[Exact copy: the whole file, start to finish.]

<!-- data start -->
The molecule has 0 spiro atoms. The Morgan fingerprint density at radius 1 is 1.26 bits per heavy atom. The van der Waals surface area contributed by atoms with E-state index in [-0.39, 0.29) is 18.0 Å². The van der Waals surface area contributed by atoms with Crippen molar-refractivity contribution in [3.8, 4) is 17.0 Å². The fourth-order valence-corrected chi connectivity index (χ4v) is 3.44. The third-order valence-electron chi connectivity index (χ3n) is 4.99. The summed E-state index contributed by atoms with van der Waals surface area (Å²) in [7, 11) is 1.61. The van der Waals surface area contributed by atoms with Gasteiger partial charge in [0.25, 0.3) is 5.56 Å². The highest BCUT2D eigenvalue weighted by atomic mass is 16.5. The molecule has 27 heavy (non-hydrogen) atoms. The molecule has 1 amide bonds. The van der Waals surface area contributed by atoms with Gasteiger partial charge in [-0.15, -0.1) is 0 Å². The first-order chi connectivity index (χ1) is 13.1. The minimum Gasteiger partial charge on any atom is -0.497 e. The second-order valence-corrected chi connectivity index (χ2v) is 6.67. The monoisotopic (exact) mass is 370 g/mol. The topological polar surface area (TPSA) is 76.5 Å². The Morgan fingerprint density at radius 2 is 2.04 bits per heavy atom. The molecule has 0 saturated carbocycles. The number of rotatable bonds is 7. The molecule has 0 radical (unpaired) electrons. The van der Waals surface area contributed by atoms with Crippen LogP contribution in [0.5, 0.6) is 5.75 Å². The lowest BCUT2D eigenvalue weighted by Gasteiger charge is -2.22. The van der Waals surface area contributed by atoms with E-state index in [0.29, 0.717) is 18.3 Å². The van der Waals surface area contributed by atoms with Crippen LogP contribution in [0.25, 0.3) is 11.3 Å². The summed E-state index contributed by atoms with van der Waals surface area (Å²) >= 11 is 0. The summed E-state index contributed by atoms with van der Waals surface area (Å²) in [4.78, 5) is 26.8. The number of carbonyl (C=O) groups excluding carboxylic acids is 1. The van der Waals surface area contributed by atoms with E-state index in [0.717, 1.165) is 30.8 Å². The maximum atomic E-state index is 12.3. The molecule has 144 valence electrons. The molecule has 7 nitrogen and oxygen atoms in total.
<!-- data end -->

The molecule has 0 spiro atoms. The Morgan fingerprint density at radius 1 is 1.26 bits per heavy atom. The van der Waals surface area contributed by atoms with E-state index in [-0.39, 0.29) is 18.0 Å². The van der Waals surface area contributed by atoms with Crippen molar-refractivity contribution in [3.8, 4) is 17.0 Å². The fourth-order valence-corrected chi connectivity index (χ4v) is 3.44. The third-order valence-electron chi connectivity index (χ3n) is 4.99. The summed E-state index contributed by atoms with van der Waals surface area (Å²) in [7, 11) is 1.61. The van der Waals surface area contributed by atoms with Gasteiger partial charge in [0.25, 0.3) is 5.56 Å². The highest BCUT2D eigenvalue weighted by atomic mass is 16.5. The molecule has 27 heavy (non-hydrogen) atoms. The molecule has 1 amide bonds. The van der Waals surface area contributed by atoms with Gasteiger partial charge in [-0.15, -0.1) is 0 Å². The first-order chi connectivity index (χ1) is 13.1. The minimum Gasteiger partial charge on any atom is -0.497 e. The second-order valence-corrected chi connectivity index (χ2v) is 6.67. The monoisotopic (exact) mass is 370 g/mol. The topological polar surface area (TPSA) is 76.5 Å². The Morgan fingerprint density at radius 2 is 2.04 bits per heavy atom. The molecule has 0 saturated carbocycles. The number of rotatable bonds is 7. The molecule has 0 radical (unpaired) electrons. The van der Waals surface area contributed by atoms with Crippen LogP contribution in [0.5, 0.6) is 5.75 Å². The lowest BCUT2D eigenvalue weighted by Gasteiger charge is -2.22. The van der Waals surface area contributed by atoms with E-state index in [0.29, 0.717) is 18.3 Å². The van der Waals surface area contributed by atoms with Crippen LogP contribution in [0.25, 0.3) is 11.3 Å². The summed E-state index contributed by atoms with van der Waals surface area (Å²) >= 11 is 0. The summed E-state index contributed by atoms with van der Waals surface area (Å²) in [4.78, 5) is 26.8. The number of carbonyl (C=O) groups excluding carboxylic acids is 1. The van der Waals surface area contributed by atoms with E-state index in [0.717, 1.165) is 30.8 Å². The maximum atomic E-state index is 12.3. The molecule has 144 valence electrons. The molecule has 7 nitrogen and oxygen atoms in total.